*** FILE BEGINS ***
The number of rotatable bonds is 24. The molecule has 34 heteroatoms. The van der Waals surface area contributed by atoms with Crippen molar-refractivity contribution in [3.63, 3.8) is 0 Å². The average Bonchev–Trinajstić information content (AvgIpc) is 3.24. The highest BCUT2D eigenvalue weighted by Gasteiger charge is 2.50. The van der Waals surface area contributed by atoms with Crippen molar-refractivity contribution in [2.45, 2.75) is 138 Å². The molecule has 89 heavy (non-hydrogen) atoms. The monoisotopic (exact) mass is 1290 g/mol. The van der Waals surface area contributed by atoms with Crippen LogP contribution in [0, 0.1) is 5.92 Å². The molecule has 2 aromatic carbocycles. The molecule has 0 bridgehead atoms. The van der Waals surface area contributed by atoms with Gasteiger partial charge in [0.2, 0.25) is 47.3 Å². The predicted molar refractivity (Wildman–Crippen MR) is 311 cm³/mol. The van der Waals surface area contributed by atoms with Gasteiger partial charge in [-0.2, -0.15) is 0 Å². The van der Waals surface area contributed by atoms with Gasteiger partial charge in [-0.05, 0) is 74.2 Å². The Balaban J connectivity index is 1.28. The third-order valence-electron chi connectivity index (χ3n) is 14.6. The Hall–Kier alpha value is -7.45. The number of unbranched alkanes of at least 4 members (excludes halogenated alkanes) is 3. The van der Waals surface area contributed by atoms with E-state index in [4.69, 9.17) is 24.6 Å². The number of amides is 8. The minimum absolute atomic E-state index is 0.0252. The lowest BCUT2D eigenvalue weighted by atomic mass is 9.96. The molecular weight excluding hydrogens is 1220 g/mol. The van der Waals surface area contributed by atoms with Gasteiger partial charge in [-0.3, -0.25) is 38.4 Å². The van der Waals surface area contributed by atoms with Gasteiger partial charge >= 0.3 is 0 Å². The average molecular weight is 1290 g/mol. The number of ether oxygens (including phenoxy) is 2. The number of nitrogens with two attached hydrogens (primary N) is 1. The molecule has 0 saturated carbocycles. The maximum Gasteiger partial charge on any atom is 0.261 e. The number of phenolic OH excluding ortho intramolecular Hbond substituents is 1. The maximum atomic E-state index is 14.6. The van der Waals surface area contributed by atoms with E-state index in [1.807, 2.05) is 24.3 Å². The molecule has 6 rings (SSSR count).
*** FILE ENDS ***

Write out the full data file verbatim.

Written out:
The number of rotatable bonds is 24. The molecule has 34 heteroatoms. The van der Waals surface area contributed by atoms with Crippen molar-refractivity contribution in [3.63, 3.8) is 0 Å². The average Bonchev–Trinajstić information content (AvgIpc) is 3.24. The highest BCUT2D eigenvalue weighted by Gasteiger charge is 2.50. The van der Waals surface area contributed by atoms with Crippen molar-refractivity contribution in [2.45, 2.75) is 138 Å². The molecule has 89 heavy (non-hydrogen) atoms. The monoisotopic (exact) mass is 1290 g/mol. The van der Waals surface area contributed by atoms with Crippen LogP contribution in [0, 0.1) is 5.92 Å². The molecule has 2 aromatic carbocycles. The molecule has 0 bridgehead atoms. The van der Waals surface area contributed by atoms with Gasteiger partial charge in [0.2, 0.25) is 47.3 Å². The predicted molar refractivity (Wildman–Crippen MR) is 311 cm³/mol. The van der Waals surface area contributed by atoms with Gasteiger partial charge in [-0.2, -0.15) is 0 Å². The van der Waals surface area contributed by atoms with Gasteiger partial charge in [-0.05, 0) is 74.2 Å². The Balaban J connectivity index is 1.28. The third-order valence-electron chi connectivity index (χ3n) is 14.6. The Hall–Kier alpha value is -7.45. The number of unbranched alkanes of at least 4 members (excludes halogenated alkanes) is 3. The van der Waals surface area contributed by atoms with E-state index in [4.69, 9.17) is 24.6 Å². The number of amides is 8. The minimum absolute atomic E-state index is 0.0252. The lowest BCUT2D eigenvalue weighted by atomic mass is 9.96. The molecular weight excluding hydrogens is 1220 g/mol. The van der Waals surface area contributed by atoms with Gasteiger partial charge in [-0.3, -0.25) is 38.4 Å². The van der Waals surface area contributed by atoms with Gasteiger partial charge >= 0.3 is 0 Å². The average molecular weight is 1290 g/mol. The number of ether oxygens (including phenoxy) is 2. The number of nitrogens with two attached hydrogens (primary N) is 1. The molecule has 0 saturated carbocycles. The maximum Gasteiger partial charge on any atom is 0.261 e. The number of phenolic OH excluding ortho intramolecular Hbond substituents is 1. The maximum atomic E-state index is 14.6. The van der Waals surface area contributed by atoms with E-state index in [1.807, 2.05) is 24.3 Å². The molecule has 6 rings (SSSR count).